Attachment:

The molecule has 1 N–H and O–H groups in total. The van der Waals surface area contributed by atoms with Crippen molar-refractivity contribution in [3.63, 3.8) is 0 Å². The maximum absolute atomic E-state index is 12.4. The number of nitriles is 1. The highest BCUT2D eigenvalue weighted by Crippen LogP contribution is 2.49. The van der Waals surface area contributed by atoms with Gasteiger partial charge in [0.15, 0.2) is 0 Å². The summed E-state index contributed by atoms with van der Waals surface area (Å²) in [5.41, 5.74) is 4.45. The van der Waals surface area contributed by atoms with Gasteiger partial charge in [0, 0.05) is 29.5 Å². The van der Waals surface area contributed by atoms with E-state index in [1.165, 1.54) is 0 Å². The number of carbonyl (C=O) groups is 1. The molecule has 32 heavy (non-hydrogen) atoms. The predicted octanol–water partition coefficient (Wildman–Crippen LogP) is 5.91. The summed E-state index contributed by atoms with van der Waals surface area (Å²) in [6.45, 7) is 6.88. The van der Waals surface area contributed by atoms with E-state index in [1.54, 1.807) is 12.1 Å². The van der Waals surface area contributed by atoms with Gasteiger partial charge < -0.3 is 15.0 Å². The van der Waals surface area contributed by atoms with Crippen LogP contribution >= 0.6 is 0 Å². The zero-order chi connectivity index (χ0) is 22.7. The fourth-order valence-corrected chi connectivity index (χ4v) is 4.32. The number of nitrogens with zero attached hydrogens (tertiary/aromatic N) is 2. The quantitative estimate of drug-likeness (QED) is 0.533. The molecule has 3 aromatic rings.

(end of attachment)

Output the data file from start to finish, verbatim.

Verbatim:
The molecule has 1 N–H and O–H groups in total. The van der Waals surface area contributed by atoms with Crippen molar-refractivity contribution in [3.63, 3.8) is 0 Å². The maximum absolute atomic E-state index is 12.4. The number of nitriles is 1. The highest BCUT2D eigenvalue weighted by Crippen LogP contribution is 2.49. The van der Waals surface area contributed by atoms with Gasteiger partial charge in [0.15, 0.2) is 0 Å². The summed E-state index contributed by atoms with van der Waals surface area (Å²) in [5.41, 5.74) is 4.45. The van der Waals surface area contributed by atoms with Gasteiger partial charge in [0, 0.05) is 29.5 Å². The van der Waals surface area contributed by atoms with E-state index in [1.165, 1.54) is 0 Å². The number of carbonyl (C=O) groups is 1. The molecule has 32 heavy (non-hydrogen) atoms. The predicted octanol–water partition coefficient (Wildman–Crippen LogP) is 5.91. The summed E-state index contributed by atoms with van der Waals surface area (Å²) in [6.45, 7) is 6.88. The van der Waals surface area contributed by atoms with E-state index in [1.54, 1.807) is 12.1 Å². The van der Waals surface area contributed by atoms with Gasteiger partial charge < -0.3 is 15.0 Å². The van der Waals surface area contributed by atoms with Crippen LogP contribution >= 0.6 is 0 Å². The zero-order chi connectivity index (χ0) is 22.7. The fourth-order valence-corrected chi connectivity index (χ4v) is 4.32. The number of nitrogens with zero attached hydrogens (tertiary/aromatic N) is 2. The quantitative estimate of drug-likeness (QED) is 0.533. The molecule has 3 aromatic rings.